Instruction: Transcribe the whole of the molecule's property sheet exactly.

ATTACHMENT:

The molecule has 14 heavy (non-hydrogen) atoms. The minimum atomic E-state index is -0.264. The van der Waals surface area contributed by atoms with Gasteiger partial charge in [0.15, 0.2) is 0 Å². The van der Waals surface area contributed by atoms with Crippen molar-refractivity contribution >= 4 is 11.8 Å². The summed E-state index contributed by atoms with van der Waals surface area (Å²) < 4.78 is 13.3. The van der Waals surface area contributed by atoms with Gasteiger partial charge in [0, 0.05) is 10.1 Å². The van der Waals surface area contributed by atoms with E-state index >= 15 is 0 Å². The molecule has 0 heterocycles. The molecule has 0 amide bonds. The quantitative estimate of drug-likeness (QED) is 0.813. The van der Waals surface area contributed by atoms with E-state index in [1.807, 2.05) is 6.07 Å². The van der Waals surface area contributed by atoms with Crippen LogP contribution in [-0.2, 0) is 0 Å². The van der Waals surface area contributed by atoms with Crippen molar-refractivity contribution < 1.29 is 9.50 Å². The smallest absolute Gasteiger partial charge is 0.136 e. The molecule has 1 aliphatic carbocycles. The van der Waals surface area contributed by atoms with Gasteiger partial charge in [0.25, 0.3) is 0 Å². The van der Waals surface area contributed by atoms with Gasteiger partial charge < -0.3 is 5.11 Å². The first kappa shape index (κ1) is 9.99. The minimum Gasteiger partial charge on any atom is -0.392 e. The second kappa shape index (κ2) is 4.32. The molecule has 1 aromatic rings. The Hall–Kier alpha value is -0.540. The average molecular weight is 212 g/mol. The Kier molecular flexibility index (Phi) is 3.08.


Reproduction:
The molecule has 14 heavy (non-hydrogen) atoms. The minimum atomic E-state index is -0.264. The van der Waals surface area contributed by atoms with Gasteiger partial charge in [0.15, 0.2) is 0 Å². The van der Waals surface area contributed by atoms with Crippen molar-refractivity contribution >= 4 is 11.8 Å². The summed E-state index contributed by atoms with van der Waals surface area (Å²) < 4.78 is 13.3. The van der Waals surface area contributed by atoms with Gasteiger partial charge in [0, 0.05) is 10.1 Å². The van der Waals surface area contributed by atoms with E-state index >= 15 is 0 Å². The molecule has 0 heterocycles. The molecule has 0 amide bonds. The quantitative estimate of drug-likeness (QED) is 0.813. The van der Waals surface area contributed by atoms with E-state index in [1.807, 2.05) is 6.07 Å². The van der Waals surface area contributed by atoms with Crippen LogP contribution in [-0.2, 0) is 0 Å². The van der Waals surface area contributed by atoms with Crippen molar-refractivity contribution < 1.29 is 9.50 Å². The smallest absolute Gasteiger partial charge is 0.136 e. The molecule has 1 aliphatic carbocycles. The van der Waals surface area contributed by atoms with Gasteiger partial charge in [0.25, 0.3) is 0 Å². The van der Waals surface area contributed by atoms with Gasteiger partial charge < -0.3 is 5.11 Å². The first kappa shape index (κ1) is 9.99. The minimum Gasteiger partial charge on any atom is -0.392 e. The second kappa shape index (κ2) is 4.32. The molecule has 1 aromatic rings. The Hall–Kier alpha value is -0.540. The average molecular weight is 212 g/mol. The Kier molecular flexibility index (Phi) is 3.08.